Inspiring Young Readers

posted on 06 May 2024

Terrible Horses by Raymond Antrobus, illustrated by Ken Wilson-Max

I think we need plenty of books on the theme of sibling rivalry because this is such a common experience. I can imagine fraught parents looking for books that will help them to talk about why it is that their children are constantly competing for attention and winding one another up instead of playing together happily. This one has appeal because it finds a way to acknowledge the anger of the younger child and it suggests a way of using creative drawing and writing to bring him closer to his older sister.  

The front cover signals the gentle tone of this charming picture book with the depiction of the boy absorbed in drawing horses in a notebook. He is surrounded by drawings of bigger horses, all in muted pink blue and yellow tones. 

The story begins with four black and white photos showing an older girl holding a baby boy with an expression that moves from suspicion through to mild fury. On the facing page, we learn that she thought that she would have to leave home when her little brother was born! As he grows bigger, the boy realises that she wants to keep her distance despite his desperation to be liked and included in her world. The difficult relationship is emphasised by the pages that show them physically fighting because ‘we do not use our words.’ 

The boy has a way to cope with his anger which is to go to his room and write illustrated stories about ‘terrible horses’.  Again, we see him putting all his energy and concentration into what seems to be a therapeutic activity:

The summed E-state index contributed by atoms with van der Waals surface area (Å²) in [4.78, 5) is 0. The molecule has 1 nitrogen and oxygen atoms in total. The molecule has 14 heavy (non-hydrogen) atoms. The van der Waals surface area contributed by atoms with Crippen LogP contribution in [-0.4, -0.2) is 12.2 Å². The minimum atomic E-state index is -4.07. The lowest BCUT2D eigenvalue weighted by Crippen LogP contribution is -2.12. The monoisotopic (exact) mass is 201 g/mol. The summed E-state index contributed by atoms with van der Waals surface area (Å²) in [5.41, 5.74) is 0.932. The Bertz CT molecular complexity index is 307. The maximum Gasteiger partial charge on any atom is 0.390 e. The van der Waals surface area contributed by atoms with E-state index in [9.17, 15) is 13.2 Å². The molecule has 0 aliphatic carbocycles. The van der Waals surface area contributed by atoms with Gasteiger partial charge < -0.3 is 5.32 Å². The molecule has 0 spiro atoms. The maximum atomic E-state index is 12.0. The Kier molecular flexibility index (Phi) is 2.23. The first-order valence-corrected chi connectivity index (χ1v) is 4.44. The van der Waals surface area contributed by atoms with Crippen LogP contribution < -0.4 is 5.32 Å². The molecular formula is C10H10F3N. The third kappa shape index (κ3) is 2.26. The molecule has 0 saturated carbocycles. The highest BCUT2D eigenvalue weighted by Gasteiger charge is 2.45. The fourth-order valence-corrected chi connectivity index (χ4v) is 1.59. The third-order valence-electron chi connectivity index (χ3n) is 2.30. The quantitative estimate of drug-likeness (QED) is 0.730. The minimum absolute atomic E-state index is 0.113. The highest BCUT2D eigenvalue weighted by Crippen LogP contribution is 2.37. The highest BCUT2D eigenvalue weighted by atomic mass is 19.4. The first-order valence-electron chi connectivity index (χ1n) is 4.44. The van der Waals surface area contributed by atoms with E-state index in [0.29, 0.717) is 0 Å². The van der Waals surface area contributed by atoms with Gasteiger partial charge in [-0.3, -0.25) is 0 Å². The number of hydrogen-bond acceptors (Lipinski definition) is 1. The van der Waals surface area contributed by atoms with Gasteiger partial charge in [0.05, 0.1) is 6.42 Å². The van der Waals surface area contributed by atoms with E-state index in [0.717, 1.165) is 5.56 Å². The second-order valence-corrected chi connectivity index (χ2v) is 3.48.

‘In the story,

I am a pony.

Everyone else in the world

Is a horse.’

I really like the way in which this powerful story doesn’t shy away from the physical and emotional conflict between the siblings. The bold illustrations showing a particularly fierce stand-off followed by the sullen and distressed pair facing away from each other expresses their deep disquiet. The boy’s identification with the quiet pony of his drawings gives him a way to process his feelings. When his book of drawings goes missing one day, we see his sister on the facing page tentatively moving towards his space with a much friendlier look about her:

‘My sister is here,

In my room...

Is she galloping, 

Galloping towards me?

Is she smiling a whole smile?’

Young readers will enjoy the way in which their differences are eventually resolved and be inspired to share their own stories about sisters and brothers who can sometimes very trying. There is also room for plenty of discussion about personal space, differing personalities, the need for creative self- expression and empathy. 

Published by Walker Books, you will be able to buy this beautiful picture books from your local independent bookshop – who will be happy to order it for you if they don’t have it on their shelves.

Karen Argent

May 2024